[To Read the Full Article Click the Following Link—Ed.]

                                                                                   

 

Contents   

                       

HOW CAN CANADA PRETEND THAT SAUDI ARABIA

IS AN HONOURABLE, PEACEFUL COUNTRY?

Robert Fulford

National Post, May 12, 2017

 

If you believe the official word from Ottawa it appears Saudi Arabia and Canada are on good terms. A Canadian government website, dealing with trade, takes care to assert that we share with the Saudis “many peace and security issues, including energy security, humanitarian affairs (including refugees), and counter-terrorism.” It also says admiringly that “The Saudi government plays an important role in promoting regional peace and stability.”

 

No wonder Canada seems willing to sell military vehicles and other products to Saudi Arabia. It sounds like a friendly government we should enjoy dealing with. Not democratic, of course, but sort of on the right side, at least sometimes. On the other hand, UN Watch, an independent monitoring service, this week sent out a bulletin headed “UN holds lavish NGO forum in Saudi Arabia while rights activists languish in prison.” It seems that the Saudis, with support from a Saudi foundation headed by Deputy Crown Prince Mohammad bin Salman, the Saudi minister of defence, generously hosted a large global gathering of non-government organizations on the subject of Youth and their Social Impact. It was staged in the luxury of the Four Seasons Hotel Riyadh (which advertises Distinguished Fine Dining and All-Men’s Spa) — even as, UN Watch went on, “young bloggers and human rights activists like Raif Badawi languish in prison for the crime of advocating freedom in Saudi Arabia.”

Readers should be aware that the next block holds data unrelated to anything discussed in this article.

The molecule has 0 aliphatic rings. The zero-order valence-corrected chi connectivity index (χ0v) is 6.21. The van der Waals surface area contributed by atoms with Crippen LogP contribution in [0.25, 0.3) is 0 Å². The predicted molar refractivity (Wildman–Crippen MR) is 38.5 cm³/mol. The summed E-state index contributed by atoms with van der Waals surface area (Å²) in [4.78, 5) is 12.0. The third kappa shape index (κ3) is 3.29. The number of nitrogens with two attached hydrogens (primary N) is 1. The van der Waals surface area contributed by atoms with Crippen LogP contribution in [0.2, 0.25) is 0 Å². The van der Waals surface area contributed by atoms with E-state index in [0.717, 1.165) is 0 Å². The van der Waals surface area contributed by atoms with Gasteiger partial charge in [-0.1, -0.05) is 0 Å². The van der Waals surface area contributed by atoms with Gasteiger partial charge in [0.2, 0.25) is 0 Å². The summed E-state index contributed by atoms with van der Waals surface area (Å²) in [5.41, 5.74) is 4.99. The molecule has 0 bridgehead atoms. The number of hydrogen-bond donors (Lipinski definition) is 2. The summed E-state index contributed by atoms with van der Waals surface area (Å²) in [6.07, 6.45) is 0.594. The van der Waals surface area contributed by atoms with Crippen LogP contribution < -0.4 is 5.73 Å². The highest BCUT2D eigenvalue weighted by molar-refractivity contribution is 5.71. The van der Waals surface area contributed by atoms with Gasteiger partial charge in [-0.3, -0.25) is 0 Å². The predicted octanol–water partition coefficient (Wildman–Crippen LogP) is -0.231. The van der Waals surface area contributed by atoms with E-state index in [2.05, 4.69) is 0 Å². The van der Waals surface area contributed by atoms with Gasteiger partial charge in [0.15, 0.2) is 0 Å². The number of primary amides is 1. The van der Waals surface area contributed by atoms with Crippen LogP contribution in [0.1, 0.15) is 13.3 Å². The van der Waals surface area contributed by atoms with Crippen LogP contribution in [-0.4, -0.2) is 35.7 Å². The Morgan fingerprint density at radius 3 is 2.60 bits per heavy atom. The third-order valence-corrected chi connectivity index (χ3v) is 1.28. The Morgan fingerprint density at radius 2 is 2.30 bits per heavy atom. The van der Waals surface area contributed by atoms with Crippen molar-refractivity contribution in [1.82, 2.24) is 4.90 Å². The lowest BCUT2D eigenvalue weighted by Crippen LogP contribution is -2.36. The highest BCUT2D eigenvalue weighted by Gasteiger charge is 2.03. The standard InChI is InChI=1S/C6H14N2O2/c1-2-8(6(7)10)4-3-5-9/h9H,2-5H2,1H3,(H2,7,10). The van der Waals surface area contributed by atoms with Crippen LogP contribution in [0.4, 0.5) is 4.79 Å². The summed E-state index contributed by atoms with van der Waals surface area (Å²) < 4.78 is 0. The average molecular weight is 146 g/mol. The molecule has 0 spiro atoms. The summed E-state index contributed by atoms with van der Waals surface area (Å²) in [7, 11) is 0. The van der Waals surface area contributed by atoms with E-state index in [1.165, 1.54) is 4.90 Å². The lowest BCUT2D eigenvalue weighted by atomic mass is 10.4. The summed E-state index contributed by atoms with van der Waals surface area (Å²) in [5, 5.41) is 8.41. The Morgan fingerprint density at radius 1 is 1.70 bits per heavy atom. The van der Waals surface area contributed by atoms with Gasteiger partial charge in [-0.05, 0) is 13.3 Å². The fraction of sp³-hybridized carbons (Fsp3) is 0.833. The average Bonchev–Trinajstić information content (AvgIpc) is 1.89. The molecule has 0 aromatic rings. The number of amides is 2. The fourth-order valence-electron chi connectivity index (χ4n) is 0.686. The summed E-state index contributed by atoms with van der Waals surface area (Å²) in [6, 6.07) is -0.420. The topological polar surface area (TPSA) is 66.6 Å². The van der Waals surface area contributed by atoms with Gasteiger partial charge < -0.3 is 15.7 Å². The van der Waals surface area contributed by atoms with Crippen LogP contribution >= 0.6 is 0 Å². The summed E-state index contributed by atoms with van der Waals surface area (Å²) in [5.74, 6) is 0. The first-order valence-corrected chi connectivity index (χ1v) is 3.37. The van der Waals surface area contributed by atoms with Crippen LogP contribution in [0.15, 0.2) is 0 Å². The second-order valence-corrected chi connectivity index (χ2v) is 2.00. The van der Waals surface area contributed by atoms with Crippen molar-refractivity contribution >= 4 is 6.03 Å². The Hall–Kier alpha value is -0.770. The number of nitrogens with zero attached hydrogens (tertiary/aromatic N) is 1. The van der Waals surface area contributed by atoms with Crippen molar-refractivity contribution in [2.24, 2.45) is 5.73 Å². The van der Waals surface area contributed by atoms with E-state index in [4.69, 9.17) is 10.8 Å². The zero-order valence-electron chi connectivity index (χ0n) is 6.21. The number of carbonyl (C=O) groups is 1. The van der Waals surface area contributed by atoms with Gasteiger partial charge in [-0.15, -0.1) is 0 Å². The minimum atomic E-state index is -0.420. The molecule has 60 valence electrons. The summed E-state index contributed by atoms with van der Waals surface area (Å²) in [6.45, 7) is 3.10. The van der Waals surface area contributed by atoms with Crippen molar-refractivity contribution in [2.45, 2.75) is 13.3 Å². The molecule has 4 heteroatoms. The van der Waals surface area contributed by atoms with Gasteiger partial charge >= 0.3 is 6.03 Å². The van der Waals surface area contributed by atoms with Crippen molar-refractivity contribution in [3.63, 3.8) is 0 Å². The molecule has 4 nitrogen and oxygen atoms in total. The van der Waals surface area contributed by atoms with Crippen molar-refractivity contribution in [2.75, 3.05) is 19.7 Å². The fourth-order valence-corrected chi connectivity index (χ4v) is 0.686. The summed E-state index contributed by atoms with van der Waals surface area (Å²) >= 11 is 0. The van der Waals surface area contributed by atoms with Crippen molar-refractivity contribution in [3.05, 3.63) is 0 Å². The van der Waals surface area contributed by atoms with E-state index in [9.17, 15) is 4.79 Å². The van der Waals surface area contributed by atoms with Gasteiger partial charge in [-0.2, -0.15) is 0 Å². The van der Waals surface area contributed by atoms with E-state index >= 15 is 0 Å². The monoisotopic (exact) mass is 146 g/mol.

The name “Raif Badawi” was placed near the top of the bulletin because UN Watch knows it’s the name most likely to upset Saudi officialdom. In fact, to many people the treatment of Badawi damns Saudi Arabia as irredeemably evil. Saudi law gives the state the right to ban any organization the government opposes, on grounds that it violates “Islamic Sharia” or public manners or national unity. Individuals committing such crimes, even if they are otherwise peaceful, get long prison sentences. Many activists are currently in jail for advocating human rights reforms. And Raif Badawi? The more you know about Saudi Arabia, the worse it appears. Once you digest the stifling and humiliating rules governing women, and perhaps even consider them routine, you may begin to wonder how the Saudis treat men. And then you come across Raif Badawi and everything grows darker still.

 

He’s a young Saudi Arabian writer, the creator of the website Free Saudi Liberals. He was arrested in 2012 for insulting Islam through electronic channels and charged as well with apostasy, the abandonment or breach of faith (though he says he’s still a Muslim). He’s not respectful of the grand institutions of the country. He’s referred, for instance, to Al-Imam Mohammad Ibn Saud Islamic University as “a den for terrorists.” Even worse, he believes in secular government — “Secularism is the practical solution to lift countries (including ours) out of the Third World and into the First World,” he says. “Look at what happened after the European peoples succeeded in removing the clergy from public life and restricting them to their churches. They promoted enlightenment, creativity and rebellion. States which are based on religion confine their people in the circle of faith and fear.”